A Book Review (#2): The Unexpected Everything by Morgan Matson -- #Dog Lovers, #RomCom, #Friendship Goals, #Growing Up
A Spoiler- Free Review
Morgan Matson is known in the YA world as being one of the masters of summery contemporary novels. Her novels include Amy and Roger's Epic Detour, Second Chance Summer, and Since You've Been Gone, along with her most recent novel, The Unexpected Everything published on May 3rd, 2016. The Unexpected Everything, was my third Morgan Matson read, leaving only Since You've Been Gone and her other novels written under the name Katie Finn, such as the Top 8 and the Broken Hearts and Revenge Trilogies, yet to be consumed.
The Unexpected Everything, follows our main character, Andie Walker, as she prepares for the summer, a summer, which has been has been planned out for months now, where she will spend the summer at John Hopkins taking the "pre-pre-med-med" program. This was until her recommendation letter was revoked due to news stating that her father, Alexander Walker, a congressman and politician was involved in a scandal that was now under investigation. In turn, leaving both her and her father home for the summer with little plans and more than awkward interactions. Mr. Walker has to re-learn his responsibilities as a parent and Andie has to search for something to fill her summer's now empty to-do list. It isn't until long before Andie finds herself roped into the dog walking business, a job she didn't exactly imagine for herself, as she had never owned a dog before. What makes this manageable though, is when she realizes that her best friends, Bri, Toby, and Palmer are also forced to stay in Stanwich, Connecticut, their hometown for the summer.
This is only the beginning of an unpredictable summer, especially when Andie receives a new dog walking client, Bertie, the oversized, fluffy, white dog she is tasked of walking every evening. As with every new client comes its caregiver, who happens to be Clark Bruce McCallister, a 19-year-old fantasy novelist, also known as, Morgan Matson's swoon worthy male lead, who is depicted as a teenage version of 'Clark Kent, Superman's true identity.' However, Bertie doesn't belong to Clark because Clark is only his step-in caregiver for the summer. Bertie belongs to Clark's publicist, along with the house he is staying in for the three month time-frame. The relationship between Andie and Clark quickly blooms despite it's uneasy beginnings and awkward first interactions. Nonetheless, each scene can be re-imagined with a romantic comedy undertone. Overall, Andie's summer does not go as expected, not even by a long shot. Andie's summer is now filled with friends, adorable dogs, a new relationship, and most importantly her family.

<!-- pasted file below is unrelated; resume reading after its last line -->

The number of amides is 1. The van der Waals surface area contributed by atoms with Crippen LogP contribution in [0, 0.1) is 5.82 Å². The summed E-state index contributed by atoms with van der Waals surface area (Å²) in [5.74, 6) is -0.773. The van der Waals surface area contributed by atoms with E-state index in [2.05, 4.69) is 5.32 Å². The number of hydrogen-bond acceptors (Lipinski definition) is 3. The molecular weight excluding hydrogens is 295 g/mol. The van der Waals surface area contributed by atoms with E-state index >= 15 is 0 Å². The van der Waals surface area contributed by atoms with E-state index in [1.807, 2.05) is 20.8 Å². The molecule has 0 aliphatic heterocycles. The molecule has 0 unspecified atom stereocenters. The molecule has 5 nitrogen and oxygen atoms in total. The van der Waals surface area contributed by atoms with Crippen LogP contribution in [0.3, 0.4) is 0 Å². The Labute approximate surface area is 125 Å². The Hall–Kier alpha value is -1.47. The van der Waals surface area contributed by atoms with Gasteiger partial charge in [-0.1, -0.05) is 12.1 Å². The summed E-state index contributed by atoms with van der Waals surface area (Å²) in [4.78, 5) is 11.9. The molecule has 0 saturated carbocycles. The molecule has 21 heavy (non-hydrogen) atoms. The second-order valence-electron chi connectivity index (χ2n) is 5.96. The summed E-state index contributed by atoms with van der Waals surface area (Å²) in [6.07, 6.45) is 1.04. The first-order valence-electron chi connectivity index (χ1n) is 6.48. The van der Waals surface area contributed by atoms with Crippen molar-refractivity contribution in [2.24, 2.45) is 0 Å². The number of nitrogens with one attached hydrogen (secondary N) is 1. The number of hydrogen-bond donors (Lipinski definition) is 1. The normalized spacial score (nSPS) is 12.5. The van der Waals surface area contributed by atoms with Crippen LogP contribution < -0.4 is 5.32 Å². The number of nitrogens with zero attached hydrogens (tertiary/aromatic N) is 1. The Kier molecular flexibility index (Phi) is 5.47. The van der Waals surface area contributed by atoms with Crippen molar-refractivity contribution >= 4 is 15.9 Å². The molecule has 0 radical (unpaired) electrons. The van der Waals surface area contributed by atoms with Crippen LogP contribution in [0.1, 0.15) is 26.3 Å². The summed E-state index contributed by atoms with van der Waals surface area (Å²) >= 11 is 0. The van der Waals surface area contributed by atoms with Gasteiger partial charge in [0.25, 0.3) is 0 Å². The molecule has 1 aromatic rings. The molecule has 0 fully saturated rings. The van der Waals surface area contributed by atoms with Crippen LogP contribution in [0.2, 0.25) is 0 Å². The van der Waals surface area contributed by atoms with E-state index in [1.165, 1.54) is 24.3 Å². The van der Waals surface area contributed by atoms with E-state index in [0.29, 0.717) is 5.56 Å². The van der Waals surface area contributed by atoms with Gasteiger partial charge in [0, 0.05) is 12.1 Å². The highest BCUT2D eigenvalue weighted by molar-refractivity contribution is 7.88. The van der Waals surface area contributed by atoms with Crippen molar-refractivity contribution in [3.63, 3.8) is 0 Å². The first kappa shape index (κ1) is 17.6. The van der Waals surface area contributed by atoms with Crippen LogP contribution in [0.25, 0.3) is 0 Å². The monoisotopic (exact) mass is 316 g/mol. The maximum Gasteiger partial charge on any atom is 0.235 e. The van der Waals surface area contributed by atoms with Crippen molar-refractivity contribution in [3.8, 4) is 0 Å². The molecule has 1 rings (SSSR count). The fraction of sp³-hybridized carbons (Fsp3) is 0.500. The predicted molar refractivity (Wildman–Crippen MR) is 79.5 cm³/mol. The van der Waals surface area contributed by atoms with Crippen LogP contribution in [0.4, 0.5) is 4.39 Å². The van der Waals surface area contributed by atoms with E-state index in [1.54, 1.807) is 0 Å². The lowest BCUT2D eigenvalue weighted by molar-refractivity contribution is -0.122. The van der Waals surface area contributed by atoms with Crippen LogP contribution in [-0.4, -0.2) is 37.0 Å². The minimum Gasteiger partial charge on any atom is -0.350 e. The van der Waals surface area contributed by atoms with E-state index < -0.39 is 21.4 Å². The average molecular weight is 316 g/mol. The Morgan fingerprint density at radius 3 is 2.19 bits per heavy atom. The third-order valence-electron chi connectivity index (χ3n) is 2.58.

After looking back over my reading experience of The Unexpected Everything by Morgan Matson, I can comfortably give this novel a 4 out of 5 star rating. This novel was not a five star rating for me, as I found most of the novel's plot line to be predictable such as the moments where we found out who Andie's new client was going to be and who Wyatt (a boy Toby was obsesses with) was interested in.
Secondly, I didn't give this novel a five star rating due to the the amount of make-outs scenes and alcoholic references (not as many), which can be seen within many high school dramas or movies, but is not always presented in every high schoolers' story outside the mainstream media. I'm mainly referencing to my own experiences, coming from a low-key christian background, and being someone who didn't encounter this herself. Nonetheless, it could also been do to the fact that I tried to avoid these scenarios, as much as possible, living a pretty sheltered life due to my own moral standards.
However, what I did adore about this novel was the friendship that was represented between the main characters. This type of friendship is sometimes rarely seen within literature, one where friends are truly bonded together and care about each others actions and feelings, which was strongly woven in the relationship between Andie, Palmer, Bri, and Toby's storylines. It was also one that was realistic because the friendships weren't equal, some of the characters were closer to others, especially when you look at Toby and Bri's relationship.
I also enjoyed seeing the characters develop throughout this novel, from Andie realizing, she doesn't need to have everything planned, to Toby figuring out who she was outside her friend group, and to Clark conquering his writer's block. However, my favorite part was seeing Andie and her father's relationship re-build, especially when her father seemed to loosen up (during the scavenger hunt scenes). Along with, seeing his respect and care for his daughter was truly touching, a family dynamic that sometimes is missed from YA novels.
I even appreciated, the underlying theme Matson was trying to convey throughout this novel. A theme that can be encompassed by the saying by Bill Watterson, the cartoonist behind Calvin and Hobbs, "We're so busy watching out for what's just ahead of us that we don't take time to enjoy where we are," ("Goodreads," n.d.). A reminder that we should live in the moment and not resemble our main character, Andie's past self, the one who had everything planned because if we lived like that, we might miss the unexpected.
This 519-page novel flew by and for those who are looking for a light-hearted, contemporary read, I recommended this book to you.
Goodreads. (n.d.). Retrieved from https://www.goodreads.com/quotes/tag/live-in-the-moment